By Carolyn Landesman
“None of us is as smart as all of us.” Ken Blanchard
Have you ever wondered why some teams work and others don’t?
A team is a group of people in your organization who not only share common objectives, they work together to achieve them. In other words, they achieve results through their combined and cooperative efforts. However, not all teams work well together.
Unless you are a team of one, growing and developing a successful business needs to rely on a team of people. Those people may be internal or external to your organization.
Nobody works independently in todays business environment. Even if you work by yourself or with one other person, you also have other stakeholders who have a vested interest in your success. These are your customers, suppliers, financiers or any other stakeholders including family. If you are about to form a team, or already lead a team, understanding how a team works together will greatly enhance your leadership and management skills.
Stages of team development
Teams develop according to two dimensions, task functions and interpersonal relationships. As they develop and start to work together as per these two dimensions, they are faced with different challenges. Psychologist Bruce Tuckman first came up with the phrase; “forming, storming, norming and performing” in 1965 and is still relevant today. Since he first introduced the model, a fifth stage has been added “adjourning” which describes what happens when a team ceases to exist.
This is the “getting to know you” stage of a team’s formation. At the forming stage, team members tend to be on their best behavior. They are polite to one another and in some cases, feel anxious. They are all trying to figure out what the team is all about and who will be the leader and who would make the best leader. Individual team members want to know if they will be accepted.
At this stage, the team is dependent on one another and a leader for overall direction and motivation. The leader wants to build trust, demonstrate integrity and gain an understanding of which team members will perform the best in what role.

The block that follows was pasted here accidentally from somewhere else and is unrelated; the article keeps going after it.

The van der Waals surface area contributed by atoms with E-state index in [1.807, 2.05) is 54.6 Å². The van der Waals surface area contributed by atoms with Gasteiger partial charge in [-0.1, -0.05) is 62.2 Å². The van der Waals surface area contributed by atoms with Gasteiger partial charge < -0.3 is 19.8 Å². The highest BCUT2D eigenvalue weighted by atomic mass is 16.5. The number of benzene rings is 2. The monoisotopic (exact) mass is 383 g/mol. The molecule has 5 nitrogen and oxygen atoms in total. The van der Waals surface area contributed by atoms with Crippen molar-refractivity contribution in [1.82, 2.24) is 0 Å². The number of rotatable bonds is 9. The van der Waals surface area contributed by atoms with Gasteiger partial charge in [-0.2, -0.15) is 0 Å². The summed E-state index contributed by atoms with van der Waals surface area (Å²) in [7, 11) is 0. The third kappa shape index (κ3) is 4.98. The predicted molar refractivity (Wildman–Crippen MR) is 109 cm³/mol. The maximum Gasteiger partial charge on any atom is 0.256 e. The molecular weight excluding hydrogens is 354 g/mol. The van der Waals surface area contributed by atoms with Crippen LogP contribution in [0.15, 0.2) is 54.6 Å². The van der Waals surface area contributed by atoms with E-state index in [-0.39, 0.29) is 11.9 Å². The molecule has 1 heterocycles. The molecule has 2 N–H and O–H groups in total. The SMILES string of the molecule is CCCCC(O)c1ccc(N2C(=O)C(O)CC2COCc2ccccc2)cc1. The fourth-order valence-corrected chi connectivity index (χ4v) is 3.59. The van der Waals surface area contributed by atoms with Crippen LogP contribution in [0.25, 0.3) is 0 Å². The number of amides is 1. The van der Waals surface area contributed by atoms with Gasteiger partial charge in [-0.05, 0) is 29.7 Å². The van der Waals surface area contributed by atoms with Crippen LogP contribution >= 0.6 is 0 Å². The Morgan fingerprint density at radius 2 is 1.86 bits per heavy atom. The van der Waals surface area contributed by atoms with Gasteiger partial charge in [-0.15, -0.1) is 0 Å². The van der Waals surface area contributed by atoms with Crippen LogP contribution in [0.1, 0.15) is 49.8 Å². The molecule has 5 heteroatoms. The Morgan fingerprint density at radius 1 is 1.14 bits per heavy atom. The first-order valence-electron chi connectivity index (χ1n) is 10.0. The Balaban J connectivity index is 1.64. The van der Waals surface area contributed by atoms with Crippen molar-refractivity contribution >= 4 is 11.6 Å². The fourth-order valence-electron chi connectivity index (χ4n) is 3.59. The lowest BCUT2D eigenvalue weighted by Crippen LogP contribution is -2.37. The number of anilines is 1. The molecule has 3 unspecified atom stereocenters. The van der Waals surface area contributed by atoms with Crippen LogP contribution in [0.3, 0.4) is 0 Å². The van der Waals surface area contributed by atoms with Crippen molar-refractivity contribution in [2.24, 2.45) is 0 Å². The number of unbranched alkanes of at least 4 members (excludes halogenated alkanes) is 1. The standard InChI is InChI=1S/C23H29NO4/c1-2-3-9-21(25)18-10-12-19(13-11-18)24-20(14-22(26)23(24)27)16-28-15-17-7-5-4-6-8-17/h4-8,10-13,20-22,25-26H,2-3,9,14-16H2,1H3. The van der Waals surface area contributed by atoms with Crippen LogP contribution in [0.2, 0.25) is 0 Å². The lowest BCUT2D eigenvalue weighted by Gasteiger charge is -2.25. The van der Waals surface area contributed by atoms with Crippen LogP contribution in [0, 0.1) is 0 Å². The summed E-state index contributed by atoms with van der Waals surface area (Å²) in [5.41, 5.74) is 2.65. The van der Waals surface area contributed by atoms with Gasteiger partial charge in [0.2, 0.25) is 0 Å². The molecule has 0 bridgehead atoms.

This stage doesn’t tend to last too long before going onto the next stage of storming.
In the storming stage, reality sets in. Team members will question you and your decisions which requires a higher level of leadership skills. The team is counter dependent where leadership is challenged. Powerful emotions creep in as the team members sort out their alliances.
Essentially the honeymoon period is over. Team members seek to challenge authority. They want to feel respected as they try to put forward their ideas, views and individual needs. As their roles are already defined, they may not be happy with what they have been assigned to do for a variety of reasons. They may not have the skills or knowledge or they feel there is a better way of tackling the task/s at hand. Team members may feel that the task/s or project is a waste of time and won’t work. As team members are jockeying for position, there may be interpersonal conflicts.
This is the critical stage for you as a leader because, if the team can’t get past this stage, the tasks assigned or the project will fail. Being organized and focused allows you to clarify roles and give instructions in a clear and concise manner. Adopting an attitude of, we are in this together, helps along with being flexible and making adjustments along the way. Be sure to listen to concerns and complaints. Be sure to address these before they become roadblocks to success.
As the dust settles, the team moves into the norming stage. The team has accepted you as their leader and the authority you hold. This stage is typified by independence where you see increased confidence in individual performance. The team has a growing need for cooperation whereby they are more prepared to work together, listen to each other’s views and accept individual differences. There is a greater need for urgency to identify underlying issues, share information and evaluate possible solutions.
You will begin to see other leaders emerge within the team itself. They have begun to know each other on a higher level and may even begin to socialize together. They understand their roles better and feel more comfortable about their role in the team. They become more accepting of criticism that is constructive and listen to opposing viewpoints. They now begin to ask one another for help and operate more cohesively as a group..
From time to time you may see an overlap of the storming and norming stage as the team may revert to storming when faced with challenges. As this stage matures, this will become less frequent.
The team is now functioning at its best characterized by interdependence. Team members are happy to work together and are more flexible by pooling skills, knowledge and ideas for the greater good of the team. A team culture sets in as they work together under agreed structures and processes. As a leader you can delegate tasks and projects with the confidence it will be done well.
This is the easiest stage for you as a leader and you can begin to concentrate on individual development of team members which aids the growth and development of your business.
It’s important as a team leader that individuals are free to explore new ideas without recrimination to prevent Groupthink occurring.
This can also be known as a mourning stage as team members mourn the loss of a valuable team member. Most teams are temporary. People leave as they retire, take on new roles or take on new jobs elsewhere. Nothing stays the same. As team members come to terms with change or a team being disbanded or reconfigured, your role as a leader is to help each individual accept the change and move on.